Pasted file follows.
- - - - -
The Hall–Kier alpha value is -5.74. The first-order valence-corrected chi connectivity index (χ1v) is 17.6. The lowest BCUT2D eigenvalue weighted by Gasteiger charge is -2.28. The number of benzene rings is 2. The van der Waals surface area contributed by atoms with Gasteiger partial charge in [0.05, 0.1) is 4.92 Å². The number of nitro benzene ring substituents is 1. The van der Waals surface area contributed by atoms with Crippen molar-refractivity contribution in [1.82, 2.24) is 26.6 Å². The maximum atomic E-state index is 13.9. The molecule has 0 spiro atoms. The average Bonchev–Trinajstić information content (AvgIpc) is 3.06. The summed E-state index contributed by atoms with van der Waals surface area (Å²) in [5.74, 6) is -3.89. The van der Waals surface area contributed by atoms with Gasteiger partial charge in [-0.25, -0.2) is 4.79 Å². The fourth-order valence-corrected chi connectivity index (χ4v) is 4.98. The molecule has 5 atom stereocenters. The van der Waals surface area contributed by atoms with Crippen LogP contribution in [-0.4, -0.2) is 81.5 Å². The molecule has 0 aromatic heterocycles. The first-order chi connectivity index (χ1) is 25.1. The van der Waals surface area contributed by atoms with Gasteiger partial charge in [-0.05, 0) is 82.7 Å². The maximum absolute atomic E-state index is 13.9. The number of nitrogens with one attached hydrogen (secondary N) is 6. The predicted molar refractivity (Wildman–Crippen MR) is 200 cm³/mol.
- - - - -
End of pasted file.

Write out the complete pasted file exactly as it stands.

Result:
The Hall–Kier alpha value is -5.74. The first-order valence-corrected chi connectivity index (χ1v) is 17.6. The lowest BCUT2D eigenvalue weighted by Gasteiger charge is -2.28. The number of benzene rings is 2. The van der Waals surface area contributed by atoms with Gasteiger partial charge in [0.05, 0.1) is 4.92 Å². The number of nitro benzene ring substituents is 1. The van der Waals surface area contributed by atoms with Crippen molar-refractivity contribution in [1.82, 2.24) is 26.6 Å². The maximum atomic E-state index is 13.9. The molecule has 0 spiro atoms. The average Bonchev–Trinajstić information content (AvgIpc) is 3.06. The summed E-state index contributed by atoms with van der Waals surface area (Å²) in [5.74, 6) is -3.89. The van der Waals surface area contributed by atoms with Gasteiger partial charge in [-0.25, -0.2) is 4.79 Å². The fourth-order valence-corrected chi connectivity index (χ4v) is 4.98. The molecule has 5 atom stereocenters. The van der Waals surface area contributed by atoms with Crippen LogP contribution in [-0.4, -0.2) is 81.5 Å². The molecule has 0 aromatic heterocycles. The first-order chi connectivity index (χ1) is 25.1. The van der Waals surface area contributed by atoms with Gasteiger partial charge in [-0.05, 0) is 82.7 Å². The maximum absolute atomic E-state index is 13.9. The number of nitrogens with one attached hydrogen (secondary N) is 6. The predicted molar refractivity (Wildman–Crippen MR) is 200 cm³/mol.